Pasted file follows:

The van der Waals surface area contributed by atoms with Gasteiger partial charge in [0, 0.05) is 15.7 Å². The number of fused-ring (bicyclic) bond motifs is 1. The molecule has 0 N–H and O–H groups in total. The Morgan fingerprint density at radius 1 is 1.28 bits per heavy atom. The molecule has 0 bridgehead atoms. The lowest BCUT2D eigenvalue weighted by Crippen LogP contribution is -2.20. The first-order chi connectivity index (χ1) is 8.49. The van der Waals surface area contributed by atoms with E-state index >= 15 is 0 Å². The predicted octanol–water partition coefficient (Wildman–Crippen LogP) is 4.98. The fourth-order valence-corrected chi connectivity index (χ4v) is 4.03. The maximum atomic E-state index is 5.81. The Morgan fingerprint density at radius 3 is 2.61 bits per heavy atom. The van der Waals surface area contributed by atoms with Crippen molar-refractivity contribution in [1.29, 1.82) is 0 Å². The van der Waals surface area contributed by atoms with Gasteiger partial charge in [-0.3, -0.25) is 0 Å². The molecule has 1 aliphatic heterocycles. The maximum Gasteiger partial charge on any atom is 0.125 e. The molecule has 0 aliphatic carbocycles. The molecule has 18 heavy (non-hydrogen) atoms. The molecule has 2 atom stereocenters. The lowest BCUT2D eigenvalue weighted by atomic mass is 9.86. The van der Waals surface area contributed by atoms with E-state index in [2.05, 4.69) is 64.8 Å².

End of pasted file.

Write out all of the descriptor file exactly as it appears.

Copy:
The van der Waals surface area contributed by atoms with Gasteiger partial charge in [0, 0.05) is 15.7 Å². The number of fused-ring (bicyclic) bond motifs is 1. The molecule has 0 N–H and O–H groups in total. The Morgan fingerprint density at radius 1 is 1.28 bits per heavy atom. The molecule has 0 bridgehead atoms. The lowest BCUT2D eigenvalue weighted by Crippen LogP contribution is -2.20. The first-order chi connectivity index (χ1) is 8.49. The van der Waals surface area contributed by atoms with E-state index >= 15 is 0 Å². The predicted octanol–water partition coefficient (Wildman–Crippen LogP) is 4.98. The fourth-order valence-corrected chi connectivity index (χ4v) is 4.03. The maximum atomic E-state index is 5.81. The Morgan fingerprint density at radius 3 is 2.61 bits per heavy atom. The van der Waals surface area contributed by atoms with Crippen molar-refractivity contribution in [1.29, 1.82) is 0 Å². The van der Waals surface area contributed by atoms with Gasteiger partial charge in [-0.3, -0.25) is 0 Å². The molecule has 1 aliphatic heterocycles. The maximum Gasteiger partial charge on any atom is 0.125 e. The molecule has 0 aliphatic carbocycles. The molecule has 18 heavy (non-hydrogen) atoms. The molecule has 2 atom stereocenters. The lowest BCUT2D eigenvalue weighted by atomic mass is 9.86. The van der Waals surface area contributed by atoms with E-state index in [2.05, 4.69) is 64.8 Å².